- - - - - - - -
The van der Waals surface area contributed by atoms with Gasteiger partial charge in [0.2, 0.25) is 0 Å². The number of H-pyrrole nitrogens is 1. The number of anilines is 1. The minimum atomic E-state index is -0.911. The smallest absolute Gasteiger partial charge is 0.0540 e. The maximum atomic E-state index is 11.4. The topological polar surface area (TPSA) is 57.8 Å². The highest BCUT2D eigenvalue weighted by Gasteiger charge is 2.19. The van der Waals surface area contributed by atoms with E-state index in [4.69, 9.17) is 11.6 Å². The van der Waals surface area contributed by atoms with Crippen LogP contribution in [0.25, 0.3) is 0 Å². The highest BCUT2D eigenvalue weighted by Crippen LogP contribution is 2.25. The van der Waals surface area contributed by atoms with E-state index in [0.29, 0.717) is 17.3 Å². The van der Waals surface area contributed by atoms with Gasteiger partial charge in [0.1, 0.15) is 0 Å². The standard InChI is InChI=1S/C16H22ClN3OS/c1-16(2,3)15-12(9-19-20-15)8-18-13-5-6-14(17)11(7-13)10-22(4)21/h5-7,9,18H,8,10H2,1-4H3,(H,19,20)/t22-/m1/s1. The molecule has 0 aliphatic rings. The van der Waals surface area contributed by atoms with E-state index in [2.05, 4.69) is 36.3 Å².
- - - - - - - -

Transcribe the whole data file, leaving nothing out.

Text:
The van der Waals surface area contributed by atoms with Gasteiger partial charge in [0.2, 0.25) is 0 Å². The number of H-pyrrole nitrogens is 1. The number of anilines is 1. The minimum atomic E-state index is -0.911. The smallest absolute Gasteiger partial charge is 0.0540 e. The maximum atomic E-state index is 11.4. The topological polar surface area (TPSA) is 57.8 Å². The highest BCUT2D eigenvalue weighted by Gasteiger charge is 2.19. The van der Waals surface area contributed by atoms with E-state index in [4.69, 9.17) is 11.6 Å². The van der Waals surface area contributed by atoms with Crippen LogP contribution in [0.25, 0.3) is 0 Å². The highest BCUT2D eigenvalue weighted by Crippen LogP contribution is 2.25. The van der Waals surface area contributed by atoms with E-state index in [0.29, 0.717) is 17.3 Å². The van der Waals surface area contributed by atoms with Gasteiger partial charge in [0.1, 0.15) is 0 Å². The standard InChI is InChI=1S/C16H22ClN3OS/c1-16(2,3)15-12(9-19-20-15)8-18-13-5-6-14(17)11(7-13)10-22(4)21/h5-7,9,18H,8,10H2,1-4H3,(H,19,20)/t22-/m1/s1. The molecule has 0 aliphatic rings. The van der Waals surface area contributed by atoms with E-state index in [2.05, 4.69) is 36.3 Å².